The delegation was led by Rt. Hon. Kim Campbell, former Prime Minister of Canada and included MPI Chairman Hon. Douglas Roche, O.C., Bipartisan Security Group Chairman Ambassador Thomas Graham, and Global Security Institute President Jonathan Granoff. This was the second time Prime Minister Campbell led an MPI delegation to Ottawa.


MPI Hosts Second Meeting of Article VI Forum in The Hague
MPI Event Report
The Hague, The Netherlands
March 2-3, 2006

THE HAGUE - A gathering of high-level representatives of 21 states at a special forum at The Hague, March 2-3, examined ways to reinforce and revitalize the international commitments to nuclear nonproliferation and disarmament as embodied in the Nuclear Non-Proliferation Treaty (NPT). Convened by the Middle Powers Initiative (MPI), the Article VI Forum was addressed by two former prime ministers - Ruud Lubbers of the Netherlands and Kim Campbell of Canada - and former UN Under Secretary General for Disarmament Affairs, Ambassador Nobuyasu Abe, and Marian Hobbs, the former Disarmament Minister of New Zealand. The Forum is a program of the Middle Powers Initiative, a consortium of eight non-government organizations dedicated to the elimination of nuclear weapons. The two-day meeting, co-hosted by the Netherlands Institute of International Relations "Clingendael," was entitled Securing the Future: Strengthening the NPT. The Article VI Forum takes its name from the article of the NPT in which the nuclear states commit themselves to the elimination of their nuclear weapons. The first meeting of the Article VI Forum took place at the United Nations in October 2005.


Moving Forward on Non-Proliferation and Disarmament
MPI Event Report
Oct 17, 2005
By John Koogler

United Nations, New York - The Middle Powers Initiative hosted a luncheon at the United Nations on October 17, 2005, on the theme "Moving Forward on Non-Proliferation and Disarmament." The working lunch was an opportunity to discuss institutional obstacles to nonproliferation and disarmament in light of critical issues before the First Committee of the General Assembly of the U.N.

The event was hosted by Jonathan Granoff, President of the Global Security Institute, with keynote speakers Ambassador Luis de Alba, Permanent Representative of Mexico, and Ambassador Elisabet Borsiin Bonnier, Permanent Representative of Sweden.


How to Make the NPT Review Conference Successful
MPI Event Report
May 2, 2005
By Zachary Allen

On May 2, 2005, the opening day of the 2005 Review Conference of the Nuclear Non-Proliferation Treaty, the Middle Powers Initiative (MPI) organized a forum for diplomats and NGO representatives on "How to make the Non-Proliferation Treaty Review Process Successful." The panel featured Ambassador Sergio de Queiroz. Duarte, President of the NPT Review Conference; Hon. Marion Hobbs, New Zealand's Minister for Disarmament; and Ambassador Paul Meyer of Canada.


How to Make the NPT Review Conference Successful
MPI Event Report
May 2, 2005
By Zachary Allen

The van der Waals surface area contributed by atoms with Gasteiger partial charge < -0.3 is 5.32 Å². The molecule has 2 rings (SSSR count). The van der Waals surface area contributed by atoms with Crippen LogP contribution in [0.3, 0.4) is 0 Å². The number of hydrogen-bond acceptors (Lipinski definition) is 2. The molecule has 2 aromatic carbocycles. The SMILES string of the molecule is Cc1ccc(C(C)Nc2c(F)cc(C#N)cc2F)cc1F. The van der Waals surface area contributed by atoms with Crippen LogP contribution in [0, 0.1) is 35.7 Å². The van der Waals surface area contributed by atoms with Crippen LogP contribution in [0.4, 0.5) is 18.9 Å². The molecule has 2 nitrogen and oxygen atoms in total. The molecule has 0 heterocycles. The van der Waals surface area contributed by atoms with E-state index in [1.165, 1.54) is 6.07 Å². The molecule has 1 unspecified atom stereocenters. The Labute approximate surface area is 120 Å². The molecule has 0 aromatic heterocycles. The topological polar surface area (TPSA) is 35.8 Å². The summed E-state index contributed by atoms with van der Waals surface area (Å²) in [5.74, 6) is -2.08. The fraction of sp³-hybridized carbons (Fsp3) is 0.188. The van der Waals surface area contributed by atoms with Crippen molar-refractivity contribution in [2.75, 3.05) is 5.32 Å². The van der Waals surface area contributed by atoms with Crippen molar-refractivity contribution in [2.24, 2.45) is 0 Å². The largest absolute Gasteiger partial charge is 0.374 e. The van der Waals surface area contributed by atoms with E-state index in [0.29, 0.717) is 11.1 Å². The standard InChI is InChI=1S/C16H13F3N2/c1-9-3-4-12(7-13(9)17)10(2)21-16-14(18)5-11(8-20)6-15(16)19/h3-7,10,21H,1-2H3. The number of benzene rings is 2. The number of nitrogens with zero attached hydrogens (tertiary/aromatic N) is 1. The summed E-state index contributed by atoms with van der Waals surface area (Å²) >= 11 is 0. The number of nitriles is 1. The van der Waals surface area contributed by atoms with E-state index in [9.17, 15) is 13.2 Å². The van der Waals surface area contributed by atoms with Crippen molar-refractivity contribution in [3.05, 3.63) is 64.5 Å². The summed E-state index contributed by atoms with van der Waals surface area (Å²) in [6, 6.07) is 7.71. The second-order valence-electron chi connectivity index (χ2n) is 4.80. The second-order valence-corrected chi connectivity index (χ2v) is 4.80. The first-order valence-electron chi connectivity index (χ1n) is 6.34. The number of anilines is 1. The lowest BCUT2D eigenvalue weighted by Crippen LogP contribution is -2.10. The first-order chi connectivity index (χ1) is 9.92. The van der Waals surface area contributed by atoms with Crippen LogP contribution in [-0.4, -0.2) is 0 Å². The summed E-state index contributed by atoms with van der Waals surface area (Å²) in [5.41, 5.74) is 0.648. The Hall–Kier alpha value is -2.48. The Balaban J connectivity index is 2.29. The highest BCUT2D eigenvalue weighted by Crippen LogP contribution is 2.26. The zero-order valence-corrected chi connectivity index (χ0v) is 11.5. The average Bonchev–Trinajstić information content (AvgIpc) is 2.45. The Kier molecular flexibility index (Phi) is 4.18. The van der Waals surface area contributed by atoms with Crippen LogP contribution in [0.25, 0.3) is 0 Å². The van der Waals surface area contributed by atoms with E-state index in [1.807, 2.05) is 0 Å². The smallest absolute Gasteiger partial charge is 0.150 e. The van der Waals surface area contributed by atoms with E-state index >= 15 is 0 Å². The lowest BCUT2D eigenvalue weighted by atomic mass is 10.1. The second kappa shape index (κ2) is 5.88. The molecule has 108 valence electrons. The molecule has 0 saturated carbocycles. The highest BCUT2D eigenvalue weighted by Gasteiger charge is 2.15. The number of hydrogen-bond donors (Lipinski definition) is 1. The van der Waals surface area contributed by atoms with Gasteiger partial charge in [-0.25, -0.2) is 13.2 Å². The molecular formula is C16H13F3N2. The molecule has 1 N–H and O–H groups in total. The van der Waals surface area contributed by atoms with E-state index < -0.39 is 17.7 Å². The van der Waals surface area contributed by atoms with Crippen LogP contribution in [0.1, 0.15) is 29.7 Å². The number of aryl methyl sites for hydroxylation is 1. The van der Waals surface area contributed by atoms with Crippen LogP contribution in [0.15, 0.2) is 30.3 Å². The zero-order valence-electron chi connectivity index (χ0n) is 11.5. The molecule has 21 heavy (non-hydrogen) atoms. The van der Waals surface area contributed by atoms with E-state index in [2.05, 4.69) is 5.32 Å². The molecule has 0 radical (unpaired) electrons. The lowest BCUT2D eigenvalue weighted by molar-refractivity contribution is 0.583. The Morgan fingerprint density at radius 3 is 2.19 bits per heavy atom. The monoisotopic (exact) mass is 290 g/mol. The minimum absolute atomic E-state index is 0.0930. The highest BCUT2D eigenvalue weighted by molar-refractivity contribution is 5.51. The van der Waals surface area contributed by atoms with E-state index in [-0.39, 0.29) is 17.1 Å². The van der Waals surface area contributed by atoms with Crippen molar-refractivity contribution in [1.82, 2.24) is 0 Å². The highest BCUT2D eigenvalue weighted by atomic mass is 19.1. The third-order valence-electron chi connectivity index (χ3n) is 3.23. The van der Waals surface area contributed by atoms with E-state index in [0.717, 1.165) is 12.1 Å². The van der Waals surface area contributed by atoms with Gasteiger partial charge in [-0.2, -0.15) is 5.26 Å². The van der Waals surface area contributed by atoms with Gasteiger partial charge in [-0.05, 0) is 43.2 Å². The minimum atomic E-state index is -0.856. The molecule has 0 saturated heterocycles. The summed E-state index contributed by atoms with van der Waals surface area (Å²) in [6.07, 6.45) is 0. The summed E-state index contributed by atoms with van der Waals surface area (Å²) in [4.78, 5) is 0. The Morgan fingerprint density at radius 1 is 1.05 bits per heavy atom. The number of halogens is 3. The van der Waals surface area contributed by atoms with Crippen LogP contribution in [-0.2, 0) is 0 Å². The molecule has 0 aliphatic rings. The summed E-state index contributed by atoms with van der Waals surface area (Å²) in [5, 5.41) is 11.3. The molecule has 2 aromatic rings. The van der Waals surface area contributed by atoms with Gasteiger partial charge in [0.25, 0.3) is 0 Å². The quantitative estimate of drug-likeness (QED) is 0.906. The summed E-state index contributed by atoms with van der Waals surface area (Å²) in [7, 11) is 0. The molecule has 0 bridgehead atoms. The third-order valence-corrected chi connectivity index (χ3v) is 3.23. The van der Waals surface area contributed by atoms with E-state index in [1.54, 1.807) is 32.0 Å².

On May 2, 2005, the opening day of the 2005 Review Conference of the Nuclear Non-Proliferation Treaty, the Middle Powers Initiative (MPI) organized a forum for diplomats and NGO representatives on "How to make the Non-Proliferation Treaty Review Process Successful." The panel featured Ambassador Sergio de Queiroz. Duarte, President of the NPT Review Conference; Hon. Marion Hobbs, New Zealand's Minister for Disarmament; and Ambassador Paul Meyer of Canada.


How to Make the NPT Review Conference Successful
MPI Event Report
May 2, 2005
By Zachary Allen

On May 2, 2005, the opening day of the 2005 Review Conference of the Nuclear Non-Proliferation Treaty, the Middle Powers Initiative (MPI) organized a forum for diplomats and NGO representatives on "How to make the Non-Proliferation Treaty Review Process Successful." The panel featured Ambassador Sergio de Queiroz. Duarte, President of the NPT Review Conference; Hon. Marion Hobbs, New Zealand's Minister for Disarmament; and Ambassador Paul Meyer of Canada.


Our Greatest Threat: The Coming Nuclear Crisis
By Hon. Douglas Roche, O.C.
Article in Commonweal Magazine
March 11, 2005

When the first atomic bombs destroyed Hiroshima and Nagasaki, it could hardly have been imagined that nearly sixty years later 34,145 nuclear weapons would be in existence. In a long career as a parliamentarian, diplomat, and educator, I have come to the conclusion that the abolition of nuclear weapons is the indispensable condition for peace in the twenty-first century. Yet progress toward that goal has been halted.


"New Implications for the NPT 2005 Review"
MPI Event Report
United Nations, New York
Report by Matt Werner
November 4, 2004

United Nations, New York - On November 4, 2004, the Middle Powers Initiative (MPI) hosted a forum at the United Nations entitled, "New Implications for the NPT 2005 Review." The distinguished panel included the Right Honourable Kim Campbell, Former Prime Minister of Canada; Ambassador Robert Grey, Jr., Former U.S. Representative to the Conference on Disarmament, Geneva; and John Holum, Former U.S. Undersecretary of State for Arms Control and National Security.

Ms. Campbell served as the Panel Chair while Mr. Holum and Amb. Grey offered their views on how the U.S. election outcome would affect the Nuclear Non-Proliferation Treaty (NPT) Review in May of 2005.

MPI convened this forum with the goal of stimulating discussion regarding the current political realities surrounding the NPT review process. Two diverging strategies were addressed, specifically whether countries should assume a hard-line approach to the review or whether a moderate approach would be more reasonable and unifying.


Saving the Non-Proliferation Treaty: The Role of Parliamentarians
By Hon. Douglas Roche, O.C.
October 19, 2004
United Nations, New York